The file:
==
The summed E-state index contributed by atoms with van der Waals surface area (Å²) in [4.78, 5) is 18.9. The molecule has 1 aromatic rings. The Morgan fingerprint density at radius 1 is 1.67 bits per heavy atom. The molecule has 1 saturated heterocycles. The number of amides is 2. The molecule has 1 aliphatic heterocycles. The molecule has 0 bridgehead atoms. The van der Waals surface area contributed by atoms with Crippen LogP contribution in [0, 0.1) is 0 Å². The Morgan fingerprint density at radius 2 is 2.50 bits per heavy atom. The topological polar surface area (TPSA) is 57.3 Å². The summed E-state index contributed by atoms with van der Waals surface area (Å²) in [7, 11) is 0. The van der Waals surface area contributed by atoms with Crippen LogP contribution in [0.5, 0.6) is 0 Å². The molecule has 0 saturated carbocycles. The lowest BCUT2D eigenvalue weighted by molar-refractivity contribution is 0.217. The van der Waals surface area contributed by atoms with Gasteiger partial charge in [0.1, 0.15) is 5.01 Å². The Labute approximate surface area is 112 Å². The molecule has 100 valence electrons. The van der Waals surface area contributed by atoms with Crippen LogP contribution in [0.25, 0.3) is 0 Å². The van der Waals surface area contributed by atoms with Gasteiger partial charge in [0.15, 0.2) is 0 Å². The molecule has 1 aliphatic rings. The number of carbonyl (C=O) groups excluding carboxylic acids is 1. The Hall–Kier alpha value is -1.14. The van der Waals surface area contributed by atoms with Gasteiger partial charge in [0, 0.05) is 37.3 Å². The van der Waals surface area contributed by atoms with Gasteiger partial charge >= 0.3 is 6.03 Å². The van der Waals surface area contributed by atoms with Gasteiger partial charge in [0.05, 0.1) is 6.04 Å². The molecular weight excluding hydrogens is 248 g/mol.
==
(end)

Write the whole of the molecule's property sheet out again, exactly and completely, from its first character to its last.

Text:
The summed E-state index contributed by atoms with van der Waals surface area (Å²) in [4.78, 5) is 18.9. The molecule has 1 aromatic rings. The Morgan fingerprint density at radius 1 is 1.67 bits per heavy atom. The molecule has 1 saturated heterocycles. The number of amides is 2. The molecule has 1 aliphatic heterocycles. The molecule has 0 bridgehead atoms. The van der Waals surface area contributed by atoms with Crippen LogP contribution in [0, 0.1) is 0 Å². The Morgan fingerprint density at radius 2 is 2.50 bits per heavy atom. The topological polar surface area (TPSA) is 57.3 Å². The summed E-state index contributed by atoms with van der Waals surface area (Å²) in [7, 11) is 0. The van der Waals surface area contributed by atoms with Crippen LogP contribution in [0.5, 0.6) is 0 Å². The molecule has 0 saturated carbocycles. The lowest BCUT2D eigenvalue weighted by molar-refractivity contribution is 0.217. The van der Waals surface area contributed by atoms with Gasteiger partial charge in [0.1, 0.15) is 5.01 Å². The Labute approximate surface area is 112 Å². The molecule has 100 valence electrons. The van der Waals surface area contributed by atoms with Crippen LogP contribution in [0.25, 0.3) is 0 Å². The van der Waals surface area contributed by atoms with Gasteiger partial charge in [0.15, 0.2) is 0 Å². The molecule has 1 aliphatic rings. The number of carbonyl (C=O) groups excluding carboxylic acids is 1. The Hall–Kier alpha value is -1.14. The van der Waals surface area contributed by atoms with Gasteiger partial charge in [0, 0.05) is 37.3 Å². The van der Waals surface area contributed by atoms with Gasteiger partial charge >= 0.3 is 6.03 Å². The van der Waals surface area contributed by atoms with Gasteiger partial charge in [0.05, 0.1) is 6.04 Å². The molecular weight excluding hydrogens is 248 g/mol.